Calyptophractus retusus


Taxonomy [top]

Kingdom Phylum Class Order Family

Scientific Name: Calyptophractus retusus
Species Authority: (Burmeister, 1863)
Common Name(s):
English Greater Fairy Armadillo, Burmeister's Armadillo, Chacoan Fairy Armadillo, Greater Pichi Ciego
Spanish Pichiciego Mayor
Burmeisteria retusa (Gray, 1856)
Chlamyphorus retusus (Burmeister, 1863)
Taxonomic Notes: Several synonyms are still commonly used for Calyptophractus Fitzinger, 1871 (Gardner 2007): Chlamyphorus Burmeister 1863; Burmeisteria Gray 1865 (this genus name was preoccupied by Burmeisteria Salter, 1865, a trilobite, and is therefore incorrect). Classification in the genus Calyptophractus is supported by molecular data showing substantial divergence from Chlamyphorus truncatus (Delsuc et al. 2012).

Two subspecies have been described (Yepes 1939).

Assessment Information [top]

Red List Category & Criteria: Data Deficient ver 3.1
Year Published: 2014
Date Assessed: 2013-10-02
Assessor(s): Cuellar, E., Meritt, D.A., Delsuc, F., Superina, M. & Abba, A.M.
Reviewer(s): Loughry, J.
Facilitator/Compiler(s): Superina, M.
Calyptophractus retusus is classified as Data Deficient because virtually nothing is known about this species. It is known to be patchily distributed in appropriate microhabitats that are subject to ongoing habitat loss.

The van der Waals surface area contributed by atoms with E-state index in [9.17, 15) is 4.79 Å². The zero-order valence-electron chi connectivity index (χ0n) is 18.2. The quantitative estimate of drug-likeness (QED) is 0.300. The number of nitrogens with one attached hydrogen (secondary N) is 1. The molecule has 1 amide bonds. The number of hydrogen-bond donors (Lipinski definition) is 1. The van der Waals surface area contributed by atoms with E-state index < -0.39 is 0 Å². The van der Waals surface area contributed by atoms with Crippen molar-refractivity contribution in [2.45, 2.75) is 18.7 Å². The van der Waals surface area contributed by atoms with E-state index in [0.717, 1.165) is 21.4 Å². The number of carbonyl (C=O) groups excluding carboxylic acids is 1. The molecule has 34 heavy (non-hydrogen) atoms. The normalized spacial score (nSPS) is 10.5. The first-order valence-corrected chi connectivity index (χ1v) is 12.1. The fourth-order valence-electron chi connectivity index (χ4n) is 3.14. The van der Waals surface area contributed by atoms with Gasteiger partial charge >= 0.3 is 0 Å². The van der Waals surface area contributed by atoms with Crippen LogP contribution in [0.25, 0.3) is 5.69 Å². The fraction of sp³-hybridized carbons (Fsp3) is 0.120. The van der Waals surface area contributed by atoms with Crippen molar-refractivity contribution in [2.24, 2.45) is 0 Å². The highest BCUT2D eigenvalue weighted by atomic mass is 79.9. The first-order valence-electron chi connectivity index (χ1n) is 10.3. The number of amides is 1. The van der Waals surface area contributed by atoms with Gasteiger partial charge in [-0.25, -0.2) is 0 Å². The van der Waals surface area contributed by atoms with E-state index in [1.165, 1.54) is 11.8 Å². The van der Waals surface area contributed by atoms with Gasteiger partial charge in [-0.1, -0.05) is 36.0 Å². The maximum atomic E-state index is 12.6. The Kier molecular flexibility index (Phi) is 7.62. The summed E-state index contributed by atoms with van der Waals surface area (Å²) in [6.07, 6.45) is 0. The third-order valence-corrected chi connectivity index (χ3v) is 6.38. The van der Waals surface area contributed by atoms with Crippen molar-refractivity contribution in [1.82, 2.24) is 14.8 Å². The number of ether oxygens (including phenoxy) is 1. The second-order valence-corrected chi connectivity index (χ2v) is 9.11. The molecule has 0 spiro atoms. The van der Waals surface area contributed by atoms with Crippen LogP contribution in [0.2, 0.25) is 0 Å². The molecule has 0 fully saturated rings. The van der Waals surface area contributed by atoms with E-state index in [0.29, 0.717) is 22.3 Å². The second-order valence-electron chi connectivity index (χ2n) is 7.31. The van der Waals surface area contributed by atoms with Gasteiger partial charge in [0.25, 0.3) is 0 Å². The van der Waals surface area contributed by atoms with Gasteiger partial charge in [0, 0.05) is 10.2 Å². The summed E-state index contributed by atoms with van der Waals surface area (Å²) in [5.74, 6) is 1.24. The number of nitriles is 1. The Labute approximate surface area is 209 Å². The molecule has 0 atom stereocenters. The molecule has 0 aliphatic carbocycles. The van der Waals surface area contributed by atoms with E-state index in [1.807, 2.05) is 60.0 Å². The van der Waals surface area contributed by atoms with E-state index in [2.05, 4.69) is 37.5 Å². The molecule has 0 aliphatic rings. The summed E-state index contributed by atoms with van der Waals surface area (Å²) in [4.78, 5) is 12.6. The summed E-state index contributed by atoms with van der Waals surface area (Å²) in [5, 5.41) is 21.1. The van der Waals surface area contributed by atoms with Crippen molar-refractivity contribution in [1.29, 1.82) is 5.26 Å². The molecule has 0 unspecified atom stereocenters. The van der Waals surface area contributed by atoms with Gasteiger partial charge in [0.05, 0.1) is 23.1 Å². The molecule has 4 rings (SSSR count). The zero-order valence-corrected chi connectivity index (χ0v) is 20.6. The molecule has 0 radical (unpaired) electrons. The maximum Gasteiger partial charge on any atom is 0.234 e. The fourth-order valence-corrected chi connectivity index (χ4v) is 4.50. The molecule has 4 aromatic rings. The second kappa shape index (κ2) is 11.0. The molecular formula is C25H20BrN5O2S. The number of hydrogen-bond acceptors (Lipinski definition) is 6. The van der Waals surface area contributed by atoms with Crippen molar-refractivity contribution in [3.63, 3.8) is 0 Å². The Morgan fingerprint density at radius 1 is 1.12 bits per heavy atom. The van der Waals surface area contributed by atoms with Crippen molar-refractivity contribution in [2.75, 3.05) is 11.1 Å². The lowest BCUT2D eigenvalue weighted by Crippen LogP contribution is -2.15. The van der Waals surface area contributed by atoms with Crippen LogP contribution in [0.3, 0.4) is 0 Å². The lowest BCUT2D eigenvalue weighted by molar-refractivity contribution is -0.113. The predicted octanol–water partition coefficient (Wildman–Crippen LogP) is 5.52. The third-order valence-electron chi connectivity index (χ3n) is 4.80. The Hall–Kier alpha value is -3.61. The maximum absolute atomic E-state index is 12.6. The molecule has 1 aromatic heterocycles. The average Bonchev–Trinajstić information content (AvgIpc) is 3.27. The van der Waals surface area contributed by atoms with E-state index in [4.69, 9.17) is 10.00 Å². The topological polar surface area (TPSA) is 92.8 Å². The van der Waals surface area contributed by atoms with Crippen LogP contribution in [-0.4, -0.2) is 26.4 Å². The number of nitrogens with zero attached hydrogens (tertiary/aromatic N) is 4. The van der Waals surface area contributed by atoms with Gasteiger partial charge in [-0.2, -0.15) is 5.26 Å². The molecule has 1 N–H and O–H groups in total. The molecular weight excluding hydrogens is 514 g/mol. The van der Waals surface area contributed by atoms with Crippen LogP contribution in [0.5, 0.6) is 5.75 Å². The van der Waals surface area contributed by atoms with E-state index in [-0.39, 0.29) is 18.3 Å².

2010 Data Deficient
2008 Near Threatened (IUCN 2008)
2008 Near Threatened
2006 Near Threatened (IUCN 2006)
2006 Near Threatened
1996 Vulnerable
1994 Insufficiently Known (Groombridge 1994)
1990 Insufficiently Known (IUCN 1990)
1988 Insufficiently Known (IUCN Conservation Monitoring Centre 1988)
1986 Insufficiently Known (IUCN Conservation Monitoring Centre 1986)
1982 Insufficiently Known (Thornback and Jenkins 1982)

Geographic Range [top]

Range Description: Calyptophractus retusus occurs in the Gran Chaco region of central and south-eastern Bolivia, western Paraguay, and extreme northern Argentina (Gardner 2005). The two records further south from Redford and Eisenberg (1992) are not confirmed.
Argentina (Chaco, Formosa, Salta, Santiago del Estero); Bolivia, Plurinational States of; Paraguay
Range Map: Click here to open the map viewer and explore range.

Population [top]

Population: The population status of this small armadillo is not known. The population is severely fragmented, as the species is limited to loose, sandy soils, which are not common in the Chaco.
Population Trend: Unknown

Habitat and Ecology [top]

Habitat and Ecology: Calyptophractus retusus is restricted to loose, sandy soils. It is patchily distributed and absent from areas with clay soils. It can be found in disturbed habitat, and may be encountered close to villages and other populated areas.
Systems: Terrestrial

Use and Trade [top]

Use and Trade: This species is not utilized.

Threats [top]

Major Threat(s): Calyptophractus retusus is under threat from habitat loss in the Chaco region. It is persecuted because of traditional beliefs concerning the animal as an omen of disaster (Cuéllar 2001, Noss et al. 2008).

Conservation Actions [top]

Conservation Actions: This small armadillo has been recorded in a number of protected areas in Bolivia (Cuéllar and Noss 2003), and Reserva Natural General Pizarro in Salta, Argentina (Regidor et al. 2005). In Paraguay, it is known from Defensores del Chaco National Park (Meritt 2008).

Citation: Cuellar, E., Meritt, D.A., Delsuc, F., Superina, M. & Abba, A.M. 2014. Calyptophractus retusus. The IUCN Red List of Threatened Species. Version 2014.3. <>. Downloaded on 01 April 2015.
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